“Yes,” Arthur confirmed to Leon, his hands grasping the arms of the chair for strength. “There had been reports of –”

“Sire,” said Leon.

Leon never interrupted. Arthur was too startled to speak.

“Sire, I understand that you weren’t actually reading poetry – or, indeed, hunting ghosts!” Leon left a pause, but Arthur was in no fit state to take advantage of it. “If I may, sire?” Leon asked, lifting the scroll again.

“For whenever I look at you even briefly
I can no longer say a single thing,

“but my tongue is frozen in silence;
instantly a delicate flame runs beneath my skin –”

“Leon, stop!” Arthur protested, finally beginning to grasp something of the nature of Leon’s misunderstanding.

“– with my eyes I see nothing;
my ears make a whirring noise –”

Leon’s arms dropped from their poetising pose, and the knight pleaded with the king: “Sire, is there any chance at all … ?”

It seemed the only response available to Arthur was more gaping.

His tones increasingly desperate, Leon continued without reference to the scroll:

“A cold sweat covers me,
trembling seizes my body –”

And suddenly Leon stumbled forward, and was on his knees at Arthur’s feet, his head bowed. “Sire, I know I presume too much, far too much –”

“Rubbish,” Arthur blurted. He wasn’t set against humility as a knightly virtue, but he cared more about his knights feeling a proper pride in themselves. “There’s no need to abase yourself –”

Which was no doubt a mistake, as Leon’s head lifted, and his glowing gaze was now fixed upon Arthur with the warmest expression of hope.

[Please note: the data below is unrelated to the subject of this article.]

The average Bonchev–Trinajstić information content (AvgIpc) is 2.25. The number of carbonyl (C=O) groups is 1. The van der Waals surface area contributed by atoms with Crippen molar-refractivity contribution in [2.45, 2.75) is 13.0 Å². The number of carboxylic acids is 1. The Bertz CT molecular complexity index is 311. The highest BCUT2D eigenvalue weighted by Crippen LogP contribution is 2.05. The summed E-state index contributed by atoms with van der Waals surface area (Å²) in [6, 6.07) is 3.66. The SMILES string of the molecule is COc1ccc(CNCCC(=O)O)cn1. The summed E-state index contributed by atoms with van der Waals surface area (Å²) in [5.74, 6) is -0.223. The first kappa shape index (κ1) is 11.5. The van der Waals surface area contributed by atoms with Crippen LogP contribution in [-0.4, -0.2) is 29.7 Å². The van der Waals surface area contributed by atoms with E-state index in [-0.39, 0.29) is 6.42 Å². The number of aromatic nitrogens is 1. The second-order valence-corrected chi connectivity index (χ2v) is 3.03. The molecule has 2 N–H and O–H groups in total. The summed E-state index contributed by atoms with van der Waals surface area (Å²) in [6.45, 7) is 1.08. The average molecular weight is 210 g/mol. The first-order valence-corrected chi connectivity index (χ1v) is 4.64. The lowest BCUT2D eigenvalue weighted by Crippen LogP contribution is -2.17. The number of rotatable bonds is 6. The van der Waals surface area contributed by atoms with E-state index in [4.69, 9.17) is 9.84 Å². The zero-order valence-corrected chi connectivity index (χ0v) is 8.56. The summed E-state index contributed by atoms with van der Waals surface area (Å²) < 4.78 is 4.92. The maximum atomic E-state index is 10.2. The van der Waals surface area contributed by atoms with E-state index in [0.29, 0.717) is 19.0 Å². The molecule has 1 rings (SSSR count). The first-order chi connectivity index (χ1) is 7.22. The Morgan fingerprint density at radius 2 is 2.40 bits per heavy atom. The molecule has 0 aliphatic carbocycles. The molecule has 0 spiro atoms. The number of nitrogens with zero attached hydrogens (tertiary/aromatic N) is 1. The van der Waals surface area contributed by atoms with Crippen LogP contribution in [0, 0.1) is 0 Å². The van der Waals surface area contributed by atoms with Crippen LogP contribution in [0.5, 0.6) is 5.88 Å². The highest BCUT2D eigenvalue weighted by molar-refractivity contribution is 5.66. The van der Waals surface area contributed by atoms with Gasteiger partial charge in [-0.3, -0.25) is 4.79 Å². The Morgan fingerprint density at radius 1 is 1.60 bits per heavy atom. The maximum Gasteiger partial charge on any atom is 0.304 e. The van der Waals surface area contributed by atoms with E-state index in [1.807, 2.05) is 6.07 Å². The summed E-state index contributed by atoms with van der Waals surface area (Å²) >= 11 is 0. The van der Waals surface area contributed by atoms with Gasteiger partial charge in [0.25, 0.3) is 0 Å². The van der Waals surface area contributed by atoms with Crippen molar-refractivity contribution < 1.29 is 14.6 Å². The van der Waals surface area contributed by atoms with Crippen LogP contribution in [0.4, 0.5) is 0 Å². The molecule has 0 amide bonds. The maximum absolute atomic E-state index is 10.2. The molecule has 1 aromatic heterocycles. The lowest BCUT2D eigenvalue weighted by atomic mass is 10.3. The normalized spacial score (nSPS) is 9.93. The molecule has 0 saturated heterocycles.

Arthur cleared his throat. “It seems there really has been … an entire series of misunderstandings.”

Merlin laughed, a real gut-deep guffaw. “Well, now that you’ve finally caught up, sire, I’d better leave you to it!”

“Merlin!” Arthur cried in exasperation. Or maybe panic. He didn’t like to admit to the panic.

“Oh, I don’t want to be the gooseberry here,” Merlin airily responded. And he was actually heading for the servants’ door, which just happened to be on the far side of Arthur’s bed. Arthur didn’t want to think about the bed and its possible uses just then.

“No, Merlin, wait,” Leon said, quite calmly and clearly.

Merlin stopped and turned back, perhaps as surprised as Arthur felt.

Leon was still kneeling before Arthur, but he’d sunk back to sit on his heels. The knight looked from the king to his servant and back again. “I’m the one who has misunderstood, obviously. I thought … I thought I would be the gooseberry.”

Arthur tried not to gape again. It just wasn’t a dignified look at all.

“Or, rather,” Leon continued, “I had hoped I could be a … a welcome third. For tonight. Or on occasion. As you wished.”

Honestly, if Arthur’s brow climbed any higher, it risked getting lost in his hairline. “Leon, did you honestly think … that me and Merlin … ?”

“Well, yes, sire.”

“And the other knights?” To avoid further confusion, Arthur quickly clarified, “Do they think the same?”

Leon frowned, and said rather more tentatively, “It seemed that … many of them assumed …” He sighed. “They weren’t surprised … when I mentioned the poetry.”